Washington Mutual, Wachovia and National City are among the financial institutions that have announced huge losses and are looking for billions of dollars from private equity firms or others in the industry just to keep their doors open. In all likelihood, the bigger banks and savings and loan associations will survive the mortgage debacle and ensuing credit crunch, albeit somewhat battered and bruised.
But smaller banks may not fare as well, although it doesn’t appear that we’ll see a cascade of bank failures. Nevertheless, the increased risk has prompted the Federal Deposit Insurance Corp., or FDIC, to beef up its staffing in anticipation of banks going belly-up.
The FDIC insures approximately 8,500 institutions; 79 of them are on the agency’s secret list of problem banks as of Dec. 31, 2007. Being on the problem list doesn’t mean that a bank will fail; in fact, the agency says historically about 13 percent of banks on the list fail. The greater problem is that the damage done to financial institutions in 2007, and continuing through 2008 and perhaps beyond, may add many more names to the list.
|U.S. bank failures 2003 to 2008|
“When you get on that list it means the regulators are working more closely with you on a supervisory basis,” says FDIC spokesman David Barr. “We’re trying to work with the institution to recognize the problems and have them work out their difficulties so they get off the list.”
Community banks are the institutions raising the most concern, because, some industry analysts say, they are the ones that may be at the most risk. But Karen Thomas, executive vice president for government relations at Independent Community Bankers of America, an organization representing 7,500 community banks, says that on balance, the group is in good shape.
“The industry as a whole is coming off a period of record profits and strong liquidity. As a result, 99 percent of banks and thrifts remain well-capitalized and meet or exceed the highest regulatory capital standards. Community bankers are strong, responsible, commonsense lenders. They didn’t cause this crisis and we expect them to weather this storm very well. They’re looking at their asset quality and their loan portfolios and taking any actions that they deem are prudent.”
Bert Ely, principal of Ely & Co., a banking industry consultant, agrees that most community banks are in good shape and that they didn’t get heavily involved in subprime, but, he says, they have other problems.
“Banks of all sizes, including community banks, have gone overboard in some areas. One is home equity lending, another is lending to developers for property development, and the third area is commercial real estate. We’re going to see some banks fail with these problems. But if regulators move aggressively, the problems can be resolved before the bank becomes insolvent.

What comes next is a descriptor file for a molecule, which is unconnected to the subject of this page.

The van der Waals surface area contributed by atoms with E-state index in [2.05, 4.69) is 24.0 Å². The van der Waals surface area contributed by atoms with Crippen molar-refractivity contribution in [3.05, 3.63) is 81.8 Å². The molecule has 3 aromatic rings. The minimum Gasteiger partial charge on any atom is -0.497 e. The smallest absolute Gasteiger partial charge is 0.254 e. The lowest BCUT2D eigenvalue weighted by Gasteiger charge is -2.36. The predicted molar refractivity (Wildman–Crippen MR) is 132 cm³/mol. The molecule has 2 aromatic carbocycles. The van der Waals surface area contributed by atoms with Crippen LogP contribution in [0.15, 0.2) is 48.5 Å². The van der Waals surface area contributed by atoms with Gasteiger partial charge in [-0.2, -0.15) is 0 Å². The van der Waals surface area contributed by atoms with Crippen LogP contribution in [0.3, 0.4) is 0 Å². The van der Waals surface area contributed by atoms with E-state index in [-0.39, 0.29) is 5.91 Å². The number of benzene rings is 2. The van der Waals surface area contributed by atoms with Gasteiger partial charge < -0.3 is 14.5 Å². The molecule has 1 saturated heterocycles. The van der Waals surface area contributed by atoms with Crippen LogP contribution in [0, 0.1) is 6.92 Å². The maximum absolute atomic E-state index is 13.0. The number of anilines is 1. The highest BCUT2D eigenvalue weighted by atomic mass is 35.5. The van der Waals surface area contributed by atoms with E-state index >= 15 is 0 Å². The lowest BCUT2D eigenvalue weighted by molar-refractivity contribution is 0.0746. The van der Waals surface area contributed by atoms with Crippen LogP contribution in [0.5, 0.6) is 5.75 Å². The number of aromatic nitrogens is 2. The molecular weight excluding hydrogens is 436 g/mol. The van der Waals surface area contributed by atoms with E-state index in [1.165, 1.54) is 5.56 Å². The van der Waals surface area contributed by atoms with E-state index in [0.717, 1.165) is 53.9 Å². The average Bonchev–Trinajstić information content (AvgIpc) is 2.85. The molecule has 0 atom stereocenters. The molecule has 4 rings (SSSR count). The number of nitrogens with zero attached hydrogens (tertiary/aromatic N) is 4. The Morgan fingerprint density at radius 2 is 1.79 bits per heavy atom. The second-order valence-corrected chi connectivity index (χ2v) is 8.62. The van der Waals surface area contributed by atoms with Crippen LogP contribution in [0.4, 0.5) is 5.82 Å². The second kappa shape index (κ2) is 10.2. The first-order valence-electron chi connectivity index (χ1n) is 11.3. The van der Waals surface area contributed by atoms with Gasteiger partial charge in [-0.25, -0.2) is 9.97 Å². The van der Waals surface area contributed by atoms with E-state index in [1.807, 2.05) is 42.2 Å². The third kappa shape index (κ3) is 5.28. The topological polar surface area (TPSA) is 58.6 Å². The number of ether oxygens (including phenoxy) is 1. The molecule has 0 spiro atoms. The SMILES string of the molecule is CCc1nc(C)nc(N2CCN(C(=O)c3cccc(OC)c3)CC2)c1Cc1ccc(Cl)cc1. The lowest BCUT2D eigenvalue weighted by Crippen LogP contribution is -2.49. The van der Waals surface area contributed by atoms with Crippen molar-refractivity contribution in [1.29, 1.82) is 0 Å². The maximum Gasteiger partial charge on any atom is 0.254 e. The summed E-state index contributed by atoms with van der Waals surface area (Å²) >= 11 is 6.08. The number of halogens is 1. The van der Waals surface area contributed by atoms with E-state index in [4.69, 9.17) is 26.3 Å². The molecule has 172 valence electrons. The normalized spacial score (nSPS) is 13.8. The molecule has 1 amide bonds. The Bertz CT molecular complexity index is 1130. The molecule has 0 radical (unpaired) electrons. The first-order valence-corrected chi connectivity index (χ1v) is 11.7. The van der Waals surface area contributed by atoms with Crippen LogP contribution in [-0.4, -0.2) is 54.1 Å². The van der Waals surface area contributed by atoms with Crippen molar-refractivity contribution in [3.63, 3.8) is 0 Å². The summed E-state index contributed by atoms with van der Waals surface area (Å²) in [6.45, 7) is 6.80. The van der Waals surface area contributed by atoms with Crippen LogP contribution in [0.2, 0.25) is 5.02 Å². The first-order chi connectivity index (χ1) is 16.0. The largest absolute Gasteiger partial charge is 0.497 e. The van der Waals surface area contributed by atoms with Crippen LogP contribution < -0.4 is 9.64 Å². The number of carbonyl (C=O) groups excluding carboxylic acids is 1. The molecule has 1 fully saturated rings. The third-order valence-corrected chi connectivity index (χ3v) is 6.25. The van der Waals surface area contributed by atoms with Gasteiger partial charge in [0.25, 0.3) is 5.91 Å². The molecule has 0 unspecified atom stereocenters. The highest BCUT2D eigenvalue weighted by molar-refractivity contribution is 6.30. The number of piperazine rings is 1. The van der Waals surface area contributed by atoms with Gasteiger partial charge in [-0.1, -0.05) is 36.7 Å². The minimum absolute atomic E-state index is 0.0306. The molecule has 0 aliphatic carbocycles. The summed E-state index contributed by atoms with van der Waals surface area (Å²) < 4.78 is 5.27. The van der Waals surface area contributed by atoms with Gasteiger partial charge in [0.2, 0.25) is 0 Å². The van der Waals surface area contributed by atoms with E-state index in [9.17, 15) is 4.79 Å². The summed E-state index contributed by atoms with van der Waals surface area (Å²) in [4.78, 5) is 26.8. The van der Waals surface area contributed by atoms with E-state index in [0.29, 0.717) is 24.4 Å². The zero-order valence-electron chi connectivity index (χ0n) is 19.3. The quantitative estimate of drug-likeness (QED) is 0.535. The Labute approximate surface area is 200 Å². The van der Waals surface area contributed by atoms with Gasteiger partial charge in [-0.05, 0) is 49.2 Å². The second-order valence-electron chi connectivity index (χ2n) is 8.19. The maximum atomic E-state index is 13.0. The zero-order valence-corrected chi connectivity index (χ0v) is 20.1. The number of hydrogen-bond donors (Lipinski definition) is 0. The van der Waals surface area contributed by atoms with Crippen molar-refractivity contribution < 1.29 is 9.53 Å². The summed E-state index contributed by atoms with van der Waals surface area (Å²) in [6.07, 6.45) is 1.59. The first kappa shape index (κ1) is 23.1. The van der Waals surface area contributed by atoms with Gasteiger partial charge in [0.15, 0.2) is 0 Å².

“One area where we’ll continue to get failures — and recessions tend to bring this out — is failures due to fraud; particularly when there’s internal fraud of some kind. Fraud is much more likely to bring down a small bank than a large one. Good economic conditions can mask fraud, especially if it’s fraudulent lending.”
Ely says that failures can lag the business cycle, and if we see a burst of failures, it may not peak until 2009 or 2010.
What happens after a failure
If an FDIC-insured bank does fail, the FDIC usually shuts down the bank on a Friday and reopens it by the following Monday. Even in times such as this, it hasn’t been difficult to find a buyer to take over the institution. (For more specific information on what happens after a bank failure, read a
Q&A with the FDIC’s Barr.)
“The FDIC can carve out all the problem loans and other assets of the bank and just pass a clean institution to the acquiring bank,” says FDIC’s Barr. “Even if all they want are the branches, then they just take the insured deposits and they get an instant bank. Many times they’ll take the front-line employees too.
“We try to market the liabilities as quickly as possible. The FDIC is not a financial institution; we’re a liquidator. If they are marketable loans that could easily be sold on the secondary market, we’ll try to sell those. If they’re troubled loans, then we work with the customers to get them to perform.
“The good news for the taxpayer is that this costs them nothing since the FDIC is funded by charging banks premiums for deposit insurance. Now, if we run out of money, then the full faith and credit of the United States stands behind our insurance fund. Luckily, the FDIC hasn’t had to go there, but if you remember back in the 1980s, the insurance fund for (savings and loan associations) actually went out of business and it cost the taxpayers $150 billion.”
While insured deposits are covered 100 percent in the event a bank fails, Barr says that over the past 15 years uninsured depositors have received an average of 72 cents on the dollar for the portion of their funds that exceeded the insurance limit. There have been instances where uninsured depositors received 100 percent of their money, but others have received much less, as was the case with the Oakwood Deposit Bank in Ohio in 2002, where uninsured depositors received just 42 percent. While you may recover your uninsured deposits, it can take a long time, even years. On the other hand, insured deposits are paid very quickly, usually within 48 hours.
There are several ways to insure more than $100,000 at a single bank. Read ”
Are your deposits insured?” for tips on making the most of FDIC coverage.